The issue was discussed with the designer who emphatically insisted the cable ampacity ratings and conduit fill was per the National Electrical Code (NEC). The designer proceeded to support his claim by providing tables showing cable ampacities and the number of cables in the conduit was per the NEC. He was right, the cable ampacities and conduit fill were per the tables he referenced in the NEC. The only problem was he referenced tables that considered “cables in free air.” These cables were underground in a duct bank and required derating. A completely different set of tables and calculations were required for this application. He had misinterpreted the tables and misapplied the code.

Understanding the proper application of regulatory compliance issues and codes is important. We have seen on numerous occasions where code issues are taken out of context or improperly applied, resulting in physical damage or incurring unnecessary costs. There are numerous examples that can be discussed. At ED&T we pride ourselves on the ability to assist our clients in the interpretation and application of simple and complex issues. Our vast experience and knowledge in varied engineering disciplines has been and will continue to be, a valuable asset to our clients.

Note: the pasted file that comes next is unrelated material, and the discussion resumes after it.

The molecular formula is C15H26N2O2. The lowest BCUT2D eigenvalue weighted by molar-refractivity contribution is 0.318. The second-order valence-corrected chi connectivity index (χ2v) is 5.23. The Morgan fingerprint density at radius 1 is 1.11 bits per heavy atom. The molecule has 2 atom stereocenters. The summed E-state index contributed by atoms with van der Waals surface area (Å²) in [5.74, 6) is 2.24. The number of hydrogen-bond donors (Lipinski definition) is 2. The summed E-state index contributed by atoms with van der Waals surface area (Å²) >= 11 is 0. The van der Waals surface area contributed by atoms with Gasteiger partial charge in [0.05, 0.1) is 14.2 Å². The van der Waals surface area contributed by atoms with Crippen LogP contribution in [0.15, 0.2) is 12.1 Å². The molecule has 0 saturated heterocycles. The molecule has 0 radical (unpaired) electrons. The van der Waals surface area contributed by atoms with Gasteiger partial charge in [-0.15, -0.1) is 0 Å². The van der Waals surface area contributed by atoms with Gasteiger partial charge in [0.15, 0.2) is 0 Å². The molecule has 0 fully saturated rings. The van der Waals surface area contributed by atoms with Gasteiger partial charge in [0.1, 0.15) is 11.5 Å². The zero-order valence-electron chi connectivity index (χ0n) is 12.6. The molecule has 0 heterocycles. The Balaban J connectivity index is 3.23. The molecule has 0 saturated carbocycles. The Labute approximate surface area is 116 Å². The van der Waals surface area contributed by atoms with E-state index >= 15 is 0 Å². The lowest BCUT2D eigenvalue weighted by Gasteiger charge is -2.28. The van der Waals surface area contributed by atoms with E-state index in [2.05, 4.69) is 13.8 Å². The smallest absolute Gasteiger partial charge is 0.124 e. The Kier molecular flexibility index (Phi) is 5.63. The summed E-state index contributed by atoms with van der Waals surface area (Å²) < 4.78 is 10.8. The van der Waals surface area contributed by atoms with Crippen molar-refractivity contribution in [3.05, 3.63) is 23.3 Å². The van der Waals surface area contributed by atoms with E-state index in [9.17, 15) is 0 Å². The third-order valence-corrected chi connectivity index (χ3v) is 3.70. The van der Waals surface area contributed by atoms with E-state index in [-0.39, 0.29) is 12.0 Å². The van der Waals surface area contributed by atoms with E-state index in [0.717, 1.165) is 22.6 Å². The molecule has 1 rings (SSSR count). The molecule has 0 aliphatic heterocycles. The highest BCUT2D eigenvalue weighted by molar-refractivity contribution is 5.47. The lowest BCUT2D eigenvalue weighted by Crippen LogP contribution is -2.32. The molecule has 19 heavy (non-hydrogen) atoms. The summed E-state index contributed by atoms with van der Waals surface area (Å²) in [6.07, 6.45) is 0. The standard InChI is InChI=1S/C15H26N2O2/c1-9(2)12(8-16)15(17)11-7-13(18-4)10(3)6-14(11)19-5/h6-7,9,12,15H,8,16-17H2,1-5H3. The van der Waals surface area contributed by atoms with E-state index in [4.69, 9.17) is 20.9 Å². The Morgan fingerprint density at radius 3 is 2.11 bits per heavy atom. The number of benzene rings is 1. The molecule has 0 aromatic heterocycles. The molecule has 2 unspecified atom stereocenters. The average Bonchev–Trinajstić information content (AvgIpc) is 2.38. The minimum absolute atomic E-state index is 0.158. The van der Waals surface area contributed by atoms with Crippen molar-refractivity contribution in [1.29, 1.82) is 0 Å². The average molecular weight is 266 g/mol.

So back to the case of the missing dollar.  If this little riddle still perplexes you, please call me and we can discuss the “solution.” Don’t be embarrassed to call.  Trust me, I have presented this riddle to all kinds of people over the last 30 years, you are in good company. Until next time, try not to break down near a cheap hotel with a cynical bellhop, or at least remember to tip him.

About the Author

Tony Catalfomo, M.S.E.E., P.E. is a Consulting Engineer in our Charlotte, NC Office. Mr. Catalfomo provides consultation in the areas of electrical engineering, with an emphasis in industrial power distribution and controls including electrical failure analysis, damage assessment, and repair/replacement analysis. You may contact him for your forensic engineering needs at or (704) 523-2520.